Help cycling a 10 gal


Valued Member
Reaction score
5 years
ok i also have 20 gal i've been trying to cycle. ammonia wont go away and i just found out that our tap has high ammonia (1.0) which is probably why. and so you dont ask we ALWAYS use prime when doing water changes. anyway we have a 10 gal that we set up to put some baby fry in when they started dying in our 1.5gal after they had lived there for over a month. we put the 3 out of the 6 we started with in the 10 gallon uncycled tank. well the ammonia in there was 1.0 and two of the baby fry died. they were in there for over a week. after the last one died two days ago we transfered the last fry into a breeding box into the 20 gallon because the ammonia (.25) was way lower in it then were it was living. we left the filter on in the 10 gal but havent done anything with it since we took the baby out. I checked the ammonia tonight and the ammonia is at 2.0. i didnt bother checking nitrites or nitrates. i thought i'd wait till the ammonia started going down. i just dont get the nitrogen cycle and i need help. what should i do with the 10 gal tank to make sure it cycles right?

no one?

Merged posts.
Last edited by a moderator:


Well Known Member
Reaction score
1 year
Basically, you feed your fish and the waste creates ammonia which is toxic to fish. There are beneficial bacteria that naturally inhabit the water but they are in such small numbers that they have no effect. One type of bacteria converts the ammonia to nitrite which is also very toxic to fish. Another type converts the nitrite to nitrate which is much less toxic to fish. Although there is another type of bacteria that converts the nitrate to nitrogen gas, our aquariums usually don't encourage the growth of those bacteria.

When you're cycling your tank, you're adding ammonia that is converted by the 1st bacteria and growing while doing so. As those bacteria grow, the ammonia levels will decrease. While that's happening, the nitrite levels are increasing. Now the 2nd bacteria are getting food to grow themselves. Again, as these bacteria grow, the nitrite decreases and the nitrate increases. By this time, the ammonia should be around zero. When both the ammonia and nitrite levels hold steady at zero and the nitrates are steadily rising, your cycle is completed. It's at that point that you just do weekly water changes in order to remove nitrate from the system. Hope this helps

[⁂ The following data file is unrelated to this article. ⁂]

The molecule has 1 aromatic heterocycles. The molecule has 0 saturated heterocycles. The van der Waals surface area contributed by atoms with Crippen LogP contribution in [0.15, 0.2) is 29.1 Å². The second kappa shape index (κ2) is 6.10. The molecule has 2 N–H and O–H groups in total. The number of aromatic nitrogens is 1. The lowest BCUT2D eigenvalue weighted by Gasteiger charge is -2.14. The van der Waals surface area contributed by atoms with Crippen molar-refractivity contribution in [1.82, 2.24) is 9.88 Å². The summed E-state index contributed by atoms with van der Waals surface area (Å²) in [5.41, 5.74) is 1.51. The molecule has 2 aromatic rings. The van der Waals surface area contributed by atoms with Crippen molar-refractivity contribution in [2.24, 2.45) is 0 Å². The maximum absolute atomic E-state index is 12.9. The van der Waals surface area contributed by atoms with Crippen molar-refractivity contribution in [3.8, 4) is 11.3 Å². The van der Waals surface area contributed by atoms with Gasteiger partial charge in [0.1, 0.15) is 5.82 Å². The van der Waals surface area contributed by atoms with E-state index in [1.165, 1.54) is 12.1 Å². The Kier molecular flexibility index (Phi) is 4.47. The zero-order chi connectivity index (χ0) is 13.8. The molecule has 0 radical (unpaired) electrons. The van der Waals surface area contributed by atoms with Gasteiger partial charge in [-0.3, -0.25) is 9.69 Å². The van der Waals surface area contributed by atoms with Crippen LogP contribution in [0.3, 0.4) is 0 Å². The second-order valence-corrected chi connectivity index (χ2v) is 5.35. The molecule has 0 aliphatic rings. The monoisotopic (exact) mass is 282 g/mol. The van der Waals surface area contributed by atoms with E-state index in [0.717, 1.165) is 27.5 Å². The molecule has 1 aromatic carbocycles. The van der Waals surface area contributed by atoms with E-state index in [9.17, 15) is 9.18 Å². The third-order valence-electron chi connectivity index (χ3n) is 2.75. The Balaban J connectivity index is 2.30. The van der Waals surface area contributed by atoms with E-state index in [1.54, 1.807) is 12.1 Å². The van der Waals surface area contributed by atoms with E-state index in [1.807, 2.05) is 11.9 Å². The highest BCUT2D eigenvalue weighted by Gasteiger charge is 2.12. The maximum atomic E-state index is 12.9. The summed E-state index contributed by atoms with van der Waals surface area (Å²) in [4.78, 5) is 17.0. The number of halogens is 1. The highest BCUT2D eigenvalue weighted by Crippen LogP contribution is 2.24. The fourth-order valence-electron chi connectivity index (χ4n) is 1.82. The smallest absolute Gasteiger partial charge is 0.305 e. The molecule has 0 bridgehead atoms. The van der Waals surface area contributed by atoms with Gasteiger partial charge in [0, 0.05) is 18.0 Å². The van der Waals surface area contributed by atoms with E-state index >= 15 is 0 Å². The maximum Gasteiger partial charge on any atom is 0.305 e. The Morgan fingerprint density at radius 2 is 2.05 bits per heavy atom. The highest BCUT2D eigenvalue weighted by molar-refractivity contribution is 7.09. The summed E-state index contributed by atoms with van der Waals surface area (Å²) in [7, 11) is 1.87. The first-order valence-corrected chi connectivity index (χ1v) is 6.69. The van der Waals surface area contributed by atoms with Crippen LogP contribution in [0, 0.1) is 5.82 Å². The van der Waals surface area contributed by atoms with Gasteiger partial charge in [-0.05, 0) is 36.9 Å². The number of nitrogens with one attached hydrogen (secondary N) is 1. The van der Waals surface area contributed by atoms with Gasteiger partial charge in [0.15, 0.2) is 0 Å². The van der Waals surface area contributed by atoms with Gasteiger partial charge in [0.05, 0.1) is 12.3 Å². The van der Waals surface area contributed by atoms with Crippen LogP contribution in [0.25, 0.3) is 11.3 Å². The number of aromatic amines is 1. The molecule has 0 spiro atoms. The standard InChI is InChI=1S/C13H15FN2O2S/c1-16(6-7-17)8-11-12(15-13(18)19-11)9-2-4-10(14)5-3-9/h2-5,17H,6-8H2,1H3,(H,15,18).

Valued Member
Reaction score
5 to 10 years
There are a few ways.
Some add pure ammonia from a bottle, not sure on proper amounts per gallon but thats one way.
Some add a few flakes of fish food each day so they rot and cause ammonia.
Some put a dead fish or a cocktail shrimp in the tank to produce the ammonia therefore feeding the bacteria.

Remember if there is no source of ammonia for the bacteria to eat then they will die like any other organism thats had its food supply taken away from it

Hope this helps mate
Toggle Sidebar

Aquarium Calculator

Follow FishLore!

Top Bottom